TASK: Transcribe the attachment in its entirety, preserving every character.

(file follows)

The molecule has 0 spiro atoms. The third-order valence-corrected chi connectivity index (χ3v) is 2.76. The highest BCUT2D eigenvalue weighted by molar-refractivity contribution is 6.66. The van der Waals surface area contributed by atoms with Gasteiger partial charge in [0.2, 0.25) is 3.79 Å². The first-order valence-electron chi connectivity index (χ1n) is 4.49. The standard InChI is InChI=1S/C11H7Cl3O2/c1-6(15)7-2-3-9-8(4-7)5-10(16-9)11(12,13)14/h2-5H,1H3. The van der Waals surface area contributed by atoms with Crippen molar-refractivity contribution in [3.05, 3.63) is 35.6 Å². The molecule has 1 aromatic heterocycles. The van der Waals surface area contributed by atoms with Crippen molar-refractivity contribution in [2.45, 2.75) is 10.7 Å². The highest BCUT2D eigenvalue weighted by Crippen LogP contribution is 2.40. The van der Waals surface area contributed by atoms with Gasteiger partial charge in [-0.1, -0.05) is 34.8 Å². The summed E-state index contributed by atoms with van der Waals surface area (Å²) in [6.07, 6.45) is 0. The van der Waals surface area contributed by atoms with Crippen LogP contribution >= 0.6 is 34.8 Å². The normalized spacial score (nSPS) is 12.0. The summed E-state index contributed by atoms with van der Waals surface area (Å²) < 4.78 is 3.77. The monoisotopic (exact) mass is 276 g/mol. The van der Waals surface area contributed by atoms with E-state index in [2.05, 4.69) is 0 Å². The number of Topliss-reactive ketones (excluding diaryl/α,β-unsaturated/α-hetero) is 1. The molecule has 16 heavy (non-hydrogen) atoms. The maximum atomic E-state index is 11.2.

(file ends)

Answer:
The molecule has 0 spiro atoms. The third-order valence-corrected chi connectivity index (χ3v) is 2.76. The highest BCUT2D eigenvalue weighted by molar-refractivity contribution is 6.66. The van der Waals surface area contributed by atoms with Gasteiger partial charge in [0.2, 0.25) is 3.79 Å². The first-order valence-electron chi connectivity index (χ1n) is 4.49. The standard InChI is InChI=1S/C11H7Cl3O2/c1-6(15)7-2-3-9-8(4-7)5-10(16-9)11(12,13)14/h2-5H,1H3. The van der Waals surface area contributed by atoms with Crippen molar-refractivity contribution in [3.05, 3.63) is 35.6 Å². The molecule has 1 aromatic heterocycles. The van der Waals surface area contributed by atoms with Crippen molar-refractivity contribution in [2.45, 2.75) is 10.7 Å². The highest BCUT2D eigenvalue weighted by Crippen LogP contribution is 2.40. The van der Waals surface area contributed by atoms with Gasteiger partial charge in [-0.1, -0.05) is 34.8 Å². The summed E-state index contributed by atoms with van der Waals surface area (Å²) in [6.07, 6.45) is 0. The van der Waals surface area contributed by atoms with Crippen LogP contribution >= 0.6 is 34.8 Å². The normalized spacial score (nSPS) is 12.0. The summed E-state index contributed by atoms with van der Waals surface area (Å²) < 4.78 is 3.77. The monoisotopic (exact) mass is 276 g/mol. The van der Waals surface area contributed by atoms with E-state index in [2.05, 4.69) is 0 Å². The number of Topliss-reactive ketones (excluding diaryl/α,β-unsaturated/α-hetero) is 1. The molecule has 16 heavy (non-hydrogen) atoms. The maximum atomic E-state index is 11.2.